The Interstellar is a performance piece, and has a trim, athletic fit to match. I usually wear a large in Outdoor Research gear, and found the Interstellar’s fit was true to size. Despite the relatively form-fitting feel, I was able to layer liberally underneath thanks the jacket’s generous stretch—most often opting for a light puffy midlayer during cool nights spent sitting around the fire or lounging in our tent. Further, there is no extra fabric, meaning the jacket never bunched up at inopportune times or in unwanted places. Length-wise, the jacket’s longer cut provides great protection—aided by the hem’s adjustable cord lock—which was particularly helpful while riding through rainy conditions as mud spewed up behind me. It’s also worth mentioning that the Interstellar was lightly updated for fall 2019 with a longer center back length (30.25 in. vs. 29 for the previous version), which adds a bit more coverage.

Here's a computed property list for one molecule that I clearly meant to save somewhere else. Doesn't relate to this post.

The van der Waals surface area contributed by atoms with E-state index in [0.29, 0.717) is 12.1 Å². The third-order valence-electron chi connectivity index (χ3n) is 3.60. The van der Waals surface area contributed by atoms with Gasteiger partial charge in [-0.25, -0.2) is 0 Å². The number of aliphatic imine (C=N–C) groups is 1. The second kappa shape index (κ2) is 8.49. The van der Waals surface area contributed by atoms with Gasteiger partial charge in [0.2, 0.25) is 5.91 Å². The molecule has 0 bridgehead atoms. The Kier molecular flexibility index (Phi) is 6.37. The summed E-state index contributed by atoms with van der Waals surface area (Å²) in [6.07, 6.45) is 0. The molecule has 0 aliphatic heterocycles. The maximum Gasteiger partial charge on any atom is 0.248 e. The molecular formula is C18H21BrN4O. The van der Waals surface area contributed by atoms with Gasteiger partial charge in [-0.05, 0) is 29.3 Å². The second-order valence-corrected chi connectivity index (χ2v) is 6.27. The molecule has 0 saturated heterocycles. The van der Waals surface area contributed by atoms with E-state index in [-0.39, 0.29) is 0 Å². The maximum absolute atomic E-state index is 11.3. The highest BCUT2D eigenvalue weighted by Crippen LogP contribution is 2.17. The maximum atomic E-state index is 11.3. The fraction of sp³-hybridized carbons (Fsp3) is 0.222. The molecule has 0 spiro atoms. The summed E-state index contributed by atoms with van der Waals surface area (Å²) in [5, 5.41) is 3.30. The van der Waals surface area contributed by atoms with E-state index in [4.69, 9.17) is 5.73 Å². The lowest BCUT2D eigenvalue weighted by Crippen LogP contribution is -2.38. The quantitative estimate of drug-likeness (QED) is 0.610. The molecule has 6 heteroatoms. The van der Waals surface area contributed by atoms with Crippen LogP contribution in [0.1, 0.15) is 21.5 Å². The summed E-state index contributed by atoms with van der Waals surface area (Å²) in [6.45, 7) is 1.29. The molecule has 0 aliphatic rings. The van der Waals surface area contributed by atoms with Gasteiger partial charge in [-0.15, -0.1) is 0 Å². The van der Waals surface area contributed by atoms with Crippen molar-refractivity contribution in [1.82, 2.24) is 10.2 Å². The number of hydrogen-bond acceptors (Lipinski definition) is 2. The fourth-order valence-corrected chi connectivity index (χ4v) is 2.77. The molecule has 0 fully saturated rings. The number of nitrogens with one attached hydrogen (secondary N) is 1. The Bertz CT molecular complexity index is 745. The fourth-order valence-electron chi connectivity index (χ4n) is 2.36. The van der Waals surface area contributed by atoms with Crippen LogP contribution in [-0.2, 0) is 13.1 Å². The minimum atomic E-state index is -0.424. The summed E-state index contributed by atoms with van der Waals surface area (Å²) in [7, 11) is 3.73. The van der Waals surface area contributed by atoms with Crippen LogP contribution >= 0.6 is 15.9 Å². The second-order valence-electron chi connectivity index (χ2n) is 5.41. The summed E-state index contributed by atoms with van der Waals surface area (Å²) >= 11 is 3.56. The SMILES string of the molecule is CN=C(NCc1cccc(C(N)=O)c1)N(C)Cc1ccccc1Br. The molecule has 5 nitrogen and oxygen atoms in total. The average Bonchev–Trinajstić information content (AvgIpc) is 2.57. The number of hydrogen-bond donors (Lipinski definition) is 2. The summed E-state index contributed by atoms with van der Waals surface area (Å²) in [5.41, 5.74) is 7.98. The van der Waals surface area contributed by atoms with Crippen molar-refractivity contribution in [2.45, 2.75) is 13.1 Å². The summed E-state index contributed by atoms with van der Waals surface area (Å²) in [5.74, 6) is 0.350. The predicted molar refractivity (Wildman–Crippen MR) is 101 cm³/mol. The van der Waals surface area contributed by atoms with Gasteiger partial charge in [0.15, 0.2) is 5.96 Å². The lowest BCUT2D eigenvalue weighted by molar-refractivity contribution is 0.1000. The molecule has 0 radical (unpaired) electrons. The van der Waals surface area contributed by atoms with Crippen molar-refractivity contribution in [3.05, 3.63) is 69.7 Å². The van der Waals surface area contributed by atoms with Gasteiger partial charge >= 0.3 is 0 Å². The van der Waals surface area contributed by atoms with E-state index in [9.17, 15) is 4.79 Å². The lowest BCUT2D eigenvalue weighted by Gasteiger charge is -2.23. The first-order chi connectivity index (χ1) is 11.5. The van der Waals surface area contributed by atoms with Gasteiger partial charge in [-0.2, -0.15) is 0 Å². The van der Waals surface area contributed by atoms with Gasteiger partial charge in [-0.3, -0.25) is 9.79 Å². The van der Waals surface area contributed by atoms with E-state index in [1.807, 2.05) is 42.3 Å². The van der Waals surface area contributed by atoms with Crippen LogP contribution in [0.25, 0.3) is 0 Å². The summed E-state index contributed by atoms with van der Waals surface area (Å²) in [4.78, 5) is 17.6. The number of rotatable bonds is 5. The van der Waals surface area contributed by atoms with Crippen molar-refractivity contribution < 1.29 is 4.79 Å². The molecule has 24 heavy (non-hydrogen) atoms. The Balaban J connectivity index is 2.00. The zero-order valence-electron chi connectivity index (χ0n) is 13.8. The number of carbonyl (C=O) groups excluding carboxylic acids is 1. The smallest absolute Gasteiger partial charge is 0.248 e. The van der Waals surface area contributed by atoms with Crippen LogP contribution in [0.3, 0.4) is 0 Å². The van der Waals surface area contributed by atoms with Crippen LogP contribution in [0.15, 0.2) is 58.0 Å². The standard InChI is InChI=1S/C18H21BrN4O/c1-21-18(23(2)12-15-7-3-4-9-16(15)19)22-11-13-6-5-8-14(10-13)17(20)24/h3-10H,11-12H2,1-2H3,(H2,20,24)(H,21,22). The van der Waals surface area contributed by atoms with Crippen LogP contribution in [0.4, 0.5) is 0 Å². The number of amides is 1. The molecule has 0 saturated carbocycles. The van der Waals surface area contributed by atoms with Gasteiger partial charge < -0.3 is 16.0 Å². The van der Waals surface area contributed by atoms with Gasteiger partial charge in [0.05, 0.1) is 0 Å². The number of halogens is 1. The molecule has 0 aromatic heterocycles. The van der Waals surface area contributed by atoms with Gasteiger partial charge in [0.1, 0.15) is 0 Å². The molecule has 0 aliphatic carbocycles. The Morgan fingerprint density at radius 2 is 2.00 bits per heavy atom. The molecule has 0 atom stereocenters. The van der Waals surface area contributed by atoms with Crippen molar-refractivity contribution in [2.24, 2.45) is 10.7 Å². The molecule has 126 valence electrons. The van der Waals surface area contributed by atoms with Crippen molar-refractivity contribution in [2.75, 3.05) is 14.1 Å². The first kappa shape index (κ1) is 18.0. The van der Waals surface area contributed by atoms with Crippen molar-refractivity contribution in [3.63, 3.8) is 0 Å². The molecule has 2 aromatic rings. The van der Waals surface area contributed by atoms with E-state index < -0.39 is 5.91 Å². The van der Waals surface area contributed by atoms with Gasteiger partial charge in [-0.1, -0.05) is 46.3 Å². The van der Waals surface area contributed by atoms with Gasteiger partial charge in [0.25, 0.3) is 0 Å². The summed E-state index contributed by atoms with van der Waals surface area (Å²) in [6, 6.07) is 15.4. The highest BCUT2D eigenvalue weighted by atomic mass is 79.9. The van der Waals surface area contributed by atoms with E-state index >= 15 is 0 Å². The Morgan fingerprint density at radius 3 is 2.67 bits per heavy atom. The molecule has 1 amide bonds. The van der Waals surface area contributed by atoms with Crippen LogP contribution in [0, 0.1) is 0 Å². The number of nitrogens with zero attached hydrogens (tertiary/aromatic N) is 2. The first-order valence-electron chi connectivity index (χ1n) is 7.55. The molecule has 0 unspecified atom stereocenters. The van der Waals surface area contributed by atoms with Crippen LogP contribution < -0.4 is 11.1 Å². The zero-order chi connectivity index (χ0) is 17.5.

I can’t emphasize the Interstellar’s softshell-like feel enough. Unlike burlier hardshells that often feel crinkly and rigid, I was wowed by the Interstellar’s comfort from day one. Further, while it’s usually a choice between freedom of movement or weather resistance when choosing a shell, the AscentShell nails both. Unlike some thicker hardshell jackets that can feel over-engineered and somewhat restricting, the Interstellar’s stretch allowed me to move mostly unencumbered. Whether leaning forward to reach my handlebars or hike-a-biking in highly technical terrain, the jacket’s AscentShell and stretchy underarm panels allowed total mobility and moved with my body. All in all, the AscentShell is one of the best in-house efforts we’ve seen: the lining is very comfortable and the stretch face fabric offers fantastic mobility while keeping price in check.